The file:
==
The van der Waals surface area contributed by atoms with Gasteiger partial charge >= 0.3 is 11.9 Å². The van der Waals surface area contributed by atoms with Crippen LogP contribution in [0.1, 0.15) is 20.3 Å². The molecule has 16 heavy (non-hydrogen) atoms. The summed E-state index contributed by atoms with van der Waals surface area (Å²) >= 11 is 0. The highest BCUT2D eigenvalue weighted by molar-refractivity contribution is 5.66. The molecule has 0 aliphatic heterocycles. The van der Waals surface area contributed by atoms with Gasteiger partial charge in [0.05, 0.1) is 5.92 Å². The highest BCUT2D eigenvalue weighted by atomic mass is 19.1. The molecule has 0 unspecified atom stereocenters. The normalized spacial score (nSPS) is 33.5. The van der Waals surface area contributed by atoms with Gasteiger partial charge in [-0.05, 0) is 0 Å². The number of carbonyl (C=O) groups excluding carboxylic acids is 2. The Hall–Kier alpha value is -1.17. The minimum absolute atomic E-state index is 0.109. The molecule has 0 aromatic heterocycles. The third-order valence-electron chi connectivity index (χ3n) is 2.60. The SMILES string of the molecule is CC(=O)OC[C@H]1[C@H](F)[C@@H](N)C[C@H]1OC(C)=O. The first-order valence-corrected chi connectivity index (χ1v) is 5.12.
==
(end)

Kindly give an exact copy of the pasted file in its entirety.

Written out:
The van der Waals surface area contributed by atoms with Gasteiger partial charge >= 0.3 is 11.9 Å². The van der Waals surface area contributed by atoms with Crippen LogP contribution in [0.1, 0.15) is 20.3 Å². The molecule has 16 heavy (non-hydrogen) atoms. The summed E-state index contributed by atoms with van der Waals surface area (Å²) >= 11 is 0. The highest BCUT2D eigenvalue weighted by molar-refractivity contribution is 5.66. The molecule has 0 aliphatic heterocycles. The van der Waals surface area contributed by atoms with Gasteiger partial charge in [0.05, 0.1) is 5.92 Å². The highest BCUT2D eigenvalue weighted by atomic mass is 19.1. The molecule has 0 unspecified atom stereocenters. The normalized spacial score (nSPS) is 33.5. The van der Waals surface area contributed by atoms with Gasteiger partial charge in [-0.05, 0) is 0 Å². The number of carbonyl (C=O) groups excluding carboxylic acids is 2. The Hall–Kier alpha value is -1.17. The minimum absolute atomic E-state index is 0.109. The molecule has 0 aromatic heterocycles. The third-order valence-electron chi connectivity index (χ3n) is 2.60. The SMILES string of the molecule is CC(=O)OC[C@H]1[C@H](F)[C@@H](N)C[C@H]1OC(C)=O. The first-order valence-corrected chi connectivity index (χ1v) is 5.12.